Italy’s art museums reopen under the watchful eye of big data

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While Italy’s museums and galleries welcome tourists and try to recoup part of the €190 million ($225 million) in revenue lost last year, a new data project may help curators understand which paintings and sculptures will be able to attract the most attention.

A research team from the Italian agency for new technologies ENEA developed a system based on devices that can calculate how long and how closely museum and gallery visitors observe a given work of art.

Using cameras positioned close to the artwork, the ShareArt system absorbs data about the number of viewers and their behavior while looking at a painting, sculpture, or artifact, including elapsed time and viewing distance.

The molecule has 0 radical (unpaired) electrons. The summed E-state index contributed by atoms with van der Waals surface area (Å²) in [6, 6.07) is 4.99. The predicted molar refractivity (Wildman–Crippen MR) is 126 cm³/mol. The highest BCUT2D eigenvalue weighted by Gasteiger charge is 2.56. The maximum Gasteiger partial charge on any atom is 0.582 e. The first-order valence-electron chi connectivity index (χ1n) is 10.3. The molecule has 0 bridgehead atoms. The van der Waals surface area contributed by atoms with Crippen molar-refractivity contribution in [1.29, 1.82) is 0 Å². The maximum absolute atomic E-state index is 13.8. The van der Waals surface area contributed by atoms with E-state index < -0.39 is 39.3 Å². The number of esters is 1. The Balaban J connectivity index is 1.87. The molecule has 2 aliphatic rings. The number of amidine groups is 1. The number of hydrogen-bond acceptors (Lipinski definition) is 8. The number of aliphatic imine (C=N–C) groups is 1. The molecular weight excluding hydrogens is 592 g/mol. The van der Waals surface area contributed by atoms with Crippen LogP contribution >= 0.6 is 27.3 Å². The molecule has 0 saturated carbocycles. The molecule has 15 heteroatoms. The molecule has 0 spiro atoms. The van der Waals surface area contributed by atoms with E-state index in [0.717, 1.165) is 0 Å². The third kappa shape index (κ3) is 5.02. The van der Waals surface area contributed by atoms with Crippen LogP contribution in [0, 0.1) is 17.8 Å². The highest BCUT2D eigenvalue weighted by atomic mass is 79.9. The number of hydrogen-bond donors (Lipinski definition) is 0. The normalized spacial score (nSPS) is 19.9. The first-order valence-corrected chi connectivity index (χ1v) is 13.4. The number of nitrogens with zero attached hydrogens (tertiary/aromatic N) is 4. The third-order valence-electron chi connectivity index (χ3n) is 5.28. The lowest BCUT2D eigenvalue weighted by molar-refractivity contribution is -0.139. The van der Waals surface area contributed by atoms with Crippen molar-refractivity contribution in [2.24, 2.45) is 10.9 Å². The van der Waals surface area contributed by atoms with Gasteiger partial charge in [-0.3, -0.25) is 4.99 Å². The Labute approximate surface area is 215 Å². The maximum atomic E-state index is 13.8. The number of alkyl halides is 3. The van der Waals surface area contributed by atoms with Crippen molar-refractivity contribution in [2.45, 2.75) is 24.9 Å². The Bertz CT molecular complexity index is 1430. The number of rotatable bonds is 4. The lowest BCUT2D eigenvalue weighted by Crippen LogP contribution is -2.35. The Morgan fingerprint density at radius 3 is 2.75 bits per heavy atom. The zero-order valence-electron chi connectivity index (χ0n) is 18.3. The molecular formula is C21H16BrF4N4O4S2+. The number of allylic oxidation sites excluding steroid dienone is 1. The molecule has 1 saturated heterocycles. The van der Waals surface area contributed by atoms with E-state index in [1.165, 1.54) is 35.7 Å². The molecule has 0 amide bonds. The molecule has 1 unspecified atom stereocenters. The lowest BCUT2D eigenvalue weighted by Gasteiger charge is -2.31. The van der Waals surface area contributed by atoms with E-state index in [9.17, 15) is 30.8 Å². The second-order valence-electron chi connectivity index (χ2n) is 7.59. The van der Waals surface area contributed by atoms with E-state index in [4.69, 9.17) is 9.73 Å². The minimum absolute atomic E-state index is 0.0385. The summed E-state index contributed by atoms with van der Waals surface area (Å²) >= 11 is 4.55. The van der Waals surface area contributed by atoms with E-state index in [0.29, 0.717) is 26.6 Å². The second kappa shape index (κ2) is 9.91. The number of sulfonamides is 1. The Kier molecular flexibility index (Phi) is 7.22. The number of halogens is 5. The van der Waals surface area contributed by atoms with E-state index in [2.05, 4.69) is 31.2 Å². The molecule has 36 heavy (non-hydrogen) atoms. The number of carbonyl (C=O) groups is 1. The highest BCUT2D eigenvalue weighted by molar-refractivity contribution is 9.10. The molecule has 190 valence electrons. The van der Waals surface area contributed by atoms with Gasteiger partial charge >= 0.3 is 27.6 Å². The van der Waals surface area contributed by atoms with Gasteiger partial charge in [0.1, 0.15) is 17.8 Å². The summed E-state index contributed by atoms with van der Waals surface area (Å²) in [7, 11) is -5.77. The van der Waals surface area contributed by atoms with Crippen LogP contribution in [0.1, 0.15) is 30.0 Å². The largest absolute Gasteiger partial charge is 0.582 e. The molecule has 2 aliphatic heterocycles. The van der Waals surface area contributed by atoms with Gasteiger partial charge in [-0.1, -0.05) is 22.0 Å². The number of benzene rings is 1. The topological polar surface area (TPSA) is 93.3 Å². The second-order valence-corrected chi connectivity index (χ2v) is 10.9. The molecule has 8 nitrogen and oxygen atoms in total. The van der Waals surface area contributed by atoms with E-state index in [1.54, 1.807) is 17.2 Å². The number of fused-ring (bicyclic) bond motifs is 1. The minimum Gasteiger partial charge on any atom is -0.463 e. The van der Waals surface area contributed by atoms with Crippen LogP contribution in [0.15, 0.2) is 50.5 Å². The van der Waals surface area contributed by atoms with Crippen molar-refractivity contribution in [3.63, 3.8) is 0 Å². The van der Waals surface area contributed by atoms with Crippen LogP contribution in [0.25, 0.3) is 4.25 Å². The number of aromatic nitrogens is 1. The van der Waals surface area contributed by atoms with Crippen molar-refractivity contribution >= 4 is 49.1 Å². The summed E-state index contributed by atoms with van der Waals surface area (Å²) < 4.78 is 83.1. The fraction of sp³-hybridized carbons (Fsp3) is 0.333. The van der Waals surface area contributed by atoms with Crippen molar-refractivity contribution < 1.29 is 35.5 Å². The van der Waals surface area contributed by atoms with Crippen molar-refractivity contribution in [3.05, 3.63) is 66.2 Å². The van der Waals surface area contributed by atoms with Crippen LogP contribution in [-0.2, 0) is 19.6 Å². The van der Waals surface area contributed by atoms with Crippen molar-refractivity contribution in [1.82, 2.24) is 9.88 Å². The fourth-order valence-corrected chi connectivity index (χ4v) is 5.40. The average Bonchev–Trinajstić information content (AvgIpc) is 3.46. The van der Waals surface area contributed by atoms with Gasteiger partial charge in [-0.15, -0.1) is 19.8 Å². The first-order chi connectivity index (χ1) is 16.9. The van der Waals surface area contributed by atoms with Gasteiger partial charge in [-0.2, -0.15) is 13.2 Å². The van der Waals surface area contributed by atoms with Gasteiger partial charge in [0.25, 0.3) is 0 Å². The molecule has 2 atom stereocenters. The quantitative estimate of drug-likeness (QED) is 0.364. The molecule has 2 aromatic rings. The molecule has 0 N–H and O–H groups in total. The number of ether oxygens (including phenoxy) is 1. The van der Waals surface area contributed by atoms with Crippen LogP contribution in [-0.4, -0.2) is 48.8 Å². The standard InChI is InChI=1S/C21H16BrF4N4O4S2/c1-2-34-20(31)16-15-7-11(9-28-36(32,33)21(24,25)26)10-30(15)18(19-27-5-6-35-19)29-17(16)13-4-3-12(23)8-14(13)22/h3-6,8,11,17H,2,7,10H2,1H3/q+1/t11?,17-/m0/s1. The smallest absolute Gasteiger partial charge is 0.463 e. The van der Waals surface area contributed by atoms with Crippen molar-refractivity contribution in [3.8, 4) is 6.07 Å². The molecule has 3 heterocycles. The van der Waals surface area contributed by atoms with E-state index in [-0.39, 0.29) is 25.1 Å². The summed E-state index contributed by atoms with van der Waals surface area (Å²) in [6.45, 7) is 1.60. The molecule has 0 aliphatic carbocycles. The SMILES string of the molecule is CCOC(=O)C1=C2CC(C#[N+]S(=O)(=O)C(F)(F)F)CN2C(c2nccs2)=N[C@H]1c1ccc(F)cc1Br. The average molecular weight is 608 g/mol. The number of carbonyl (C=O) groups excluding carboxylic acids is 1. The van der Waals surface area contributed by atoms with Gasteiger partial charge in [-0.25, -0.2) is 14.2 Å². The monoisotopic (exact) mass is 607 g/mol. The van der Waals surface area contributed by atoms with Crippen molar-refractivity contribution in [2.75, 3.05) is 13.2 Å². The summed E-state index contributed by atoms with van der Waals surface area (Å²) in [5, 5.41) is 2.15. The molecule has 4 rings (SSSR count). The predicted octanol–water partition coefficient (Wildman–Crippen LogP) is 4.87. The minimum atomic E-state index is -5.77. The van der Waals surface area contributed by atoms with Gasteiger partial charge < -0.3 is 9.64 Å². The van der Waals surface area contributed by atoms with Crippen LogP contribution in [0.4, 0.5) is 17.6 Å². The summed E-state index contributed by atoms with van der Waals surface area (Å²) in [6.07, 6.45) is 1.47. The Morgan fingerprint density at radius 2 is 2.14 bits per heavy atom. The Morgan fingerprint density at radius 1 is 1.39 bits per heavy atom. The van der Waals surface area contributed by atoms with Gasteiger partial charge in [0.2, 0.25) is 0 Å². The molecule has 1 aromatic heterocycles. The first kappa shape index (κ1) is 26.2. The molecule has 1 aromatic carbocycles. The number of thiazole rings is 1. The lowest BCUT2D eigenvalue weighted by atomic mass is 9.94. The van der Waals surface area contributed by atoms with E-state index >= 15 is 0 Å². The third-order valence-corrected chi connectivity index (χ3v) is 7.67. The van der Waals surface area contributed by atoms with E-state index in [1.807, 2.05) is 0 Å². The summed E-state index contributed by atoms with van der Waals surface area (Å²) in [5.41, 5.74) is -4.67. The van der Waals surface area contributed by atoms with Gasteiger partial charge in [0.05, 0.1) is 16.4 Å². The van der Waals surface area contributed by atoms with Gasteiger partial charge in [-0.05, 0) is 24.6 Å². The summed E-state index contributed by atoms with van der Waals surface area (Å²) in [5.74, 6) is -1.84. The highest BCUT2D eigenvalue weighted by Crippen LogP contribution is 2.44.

This could help define the “attractive value” of specific artworks, leading to changes in the layout of museums and galleries and in the exhibition schedule, according to ENEA researchers Stefano Ferriani, Giuseppe Marghella, Simonetta Pagnutti and Riccardo Scipinotti.

Although the system originally conceived by Scipinotti dates back to 2016, it has only been implemented for live testing in recent weeks, after a government decision to fully reopen museums and galleries that were closed due to the pandemic.